Brazil, Latin America’s largest country in size and population, is known for its diversity in social and cultural matters. This also holds true for labour in both historical and current contexts. The country has witnessed a broad range of work experiences and labour relations, from plantation slavery and other forms of unfree labour, through “classical” industrial work to precarious, informal, or self-employed labour. In the last two decades, historians have started to systematically address this diversity, thus turning Brazilian labour history into an important reference point for the international debate about a renewal of labour and working-class history. In addition, historians from Brazil working on labour have broadened their conceptual scope by integrating issues of gender, race, and ethnicity.

Brazilian Labour History – New Perspectives in Global Context (published as Special Issue 25 of the International Review of Social History) not only showcases Brazilian labour history, but also actively engages with current debates in Global Labour History. The nine articles assembled in this Special Issue offer a rich sample of the current state of the field in Brazil. They form the most comprehensive compilation on Brazilian labour history ever published in English.

The Special Issue encompasses a wide geographical scope, with studies ranging from the Amazon region to the extreme South, through the Northeast and the central areas of São Paulo and Rio de Janeiro. The contributions express the recent trend for integrating labour histories from the nineteenth and twentieth centuries, covering a broad array of types of workers: slaves, maids, prostitutes, industrial workers, rural workers, etc. The volume also presents a renewed historiography of movements and organizations, offering insights into workers’ collective actions and everyday life experiences, as well as into workers’ relations with institutions, the state, and politics. The topics explored by the authors resonate with core debates in Global Labour History, such as free and unfree labour; labour in “frontier” environments; transnational circulation of militants and ideas; gender, race and class; labour laws and the state; labour and space; populism, patronage, and workers; labour movement in an international perspective; and experiences of labour under dictatorships.

Scholarly interest in labour history in Brazil is thriving. The development of labour history in Brazil, as in other countries, is interconnected with major political conjunctures, economic transformations, changes in the composition of the working class, and the collective presence of workers as social and political actors (as well as shifts in the intellectual perception of this presence). Recently, an important milestone has been the emergence of “new unionism” in the late 1970s: as a political development it marked the starting point of the Partido dos Trabalhadores (PT). This ultimately led to Luiz Inácio “Lula” da Silva becoming the country’s president. Among historians, it inspired a turn to a working-class history from “below”, stressing the agency of workers to act and organize independently.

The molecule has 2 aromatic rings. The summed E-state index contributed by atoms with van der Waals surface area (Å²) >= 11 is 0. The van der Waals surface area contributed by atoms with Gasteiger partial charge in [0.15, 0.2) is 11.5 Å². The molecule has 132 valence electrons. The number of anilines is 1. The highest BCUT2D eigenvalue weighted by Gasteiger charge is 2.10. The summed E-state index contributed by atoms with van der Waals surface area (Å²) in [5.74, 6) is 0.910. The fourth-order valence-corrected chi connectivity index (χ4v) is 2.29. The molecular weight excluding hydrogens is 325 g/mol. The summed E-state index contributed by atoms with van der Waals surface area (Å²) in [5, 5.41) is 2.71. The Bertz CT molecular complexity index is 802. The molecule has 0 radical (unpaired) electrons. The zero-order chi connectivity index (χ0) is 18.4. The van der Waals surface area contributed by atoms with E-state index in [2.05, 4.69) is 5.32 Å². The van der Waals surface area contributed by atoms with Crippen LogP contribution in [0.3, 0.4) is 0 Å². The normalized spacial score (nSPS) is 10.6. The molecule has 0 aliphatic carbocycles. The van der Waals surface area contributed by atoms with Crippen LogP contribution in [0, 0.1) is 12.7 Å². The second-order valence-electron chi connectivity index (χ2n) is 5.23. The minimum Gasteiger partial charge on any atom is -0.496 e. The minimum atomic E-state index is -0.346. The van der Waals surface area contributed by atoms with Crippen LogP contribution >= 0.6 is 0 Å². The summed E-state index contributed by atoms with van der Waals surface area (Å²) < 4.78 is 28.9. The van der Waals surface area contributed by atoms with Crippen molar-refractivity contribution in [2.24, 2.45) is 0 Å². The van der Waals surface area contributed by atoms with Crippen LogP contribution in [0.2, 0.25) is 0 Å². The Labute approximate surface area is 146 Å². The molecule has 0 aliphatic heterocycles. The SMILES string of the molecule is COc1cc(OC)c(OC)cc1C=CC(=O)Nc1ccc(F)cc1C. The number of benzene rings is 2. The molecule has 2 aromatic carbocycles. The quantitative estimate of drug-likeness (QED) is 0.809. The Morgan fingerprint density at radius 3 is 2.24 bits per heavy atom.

In the same period, the established field of the history of slavery engaged in a dialogue with this new historiography on industrial workers. This led to an intellectual tradition that emphasized the need to study and analyse the history and experiences of slaves and “double-free” wage workers as part of the same historical process. It not only rejected the artificial boundaries and chronologies that divided the academic fields, but also envisioned an enlarged conception of “work” and “workers”.

More recently, the presidencies of “Lula” and Dilma Rousseff (2003–2016), one of the main protagonists of Latin America’s early twenty-first-century “red tide”, have provided a political context in which a broadened labour history became intellectually vibrant and closely connected to wider public debates about such central issues as the legacy of slavery and racism; the ongoing presence of unfree labour; the (often unpaid) work of women; and the plight of rural workers. It remains to be seen what the latest political developments around the impeachment of President Rousseff (considered by many observers as a judiciary-parliamentary coup) will mean for this new Brazilian labour history. These topical issues and the larger historiographical context are comprehensively covered in the Introduction to the Special Issue.

Read all articles in the special issue for free until 1st July 2018.

 

About the author:

Dr David Mayer is currently a research fellow at re:work, an International Research Center about “Work and Human Life Cycle in Global History” at Humboldt University (Berlin). He also acts as associate editor of the International Review of Social History.

 

 

 

 

 


Main image credit: Arquivo Público do Estado de São Paulo. Fundo Última Hora. Used by permission.

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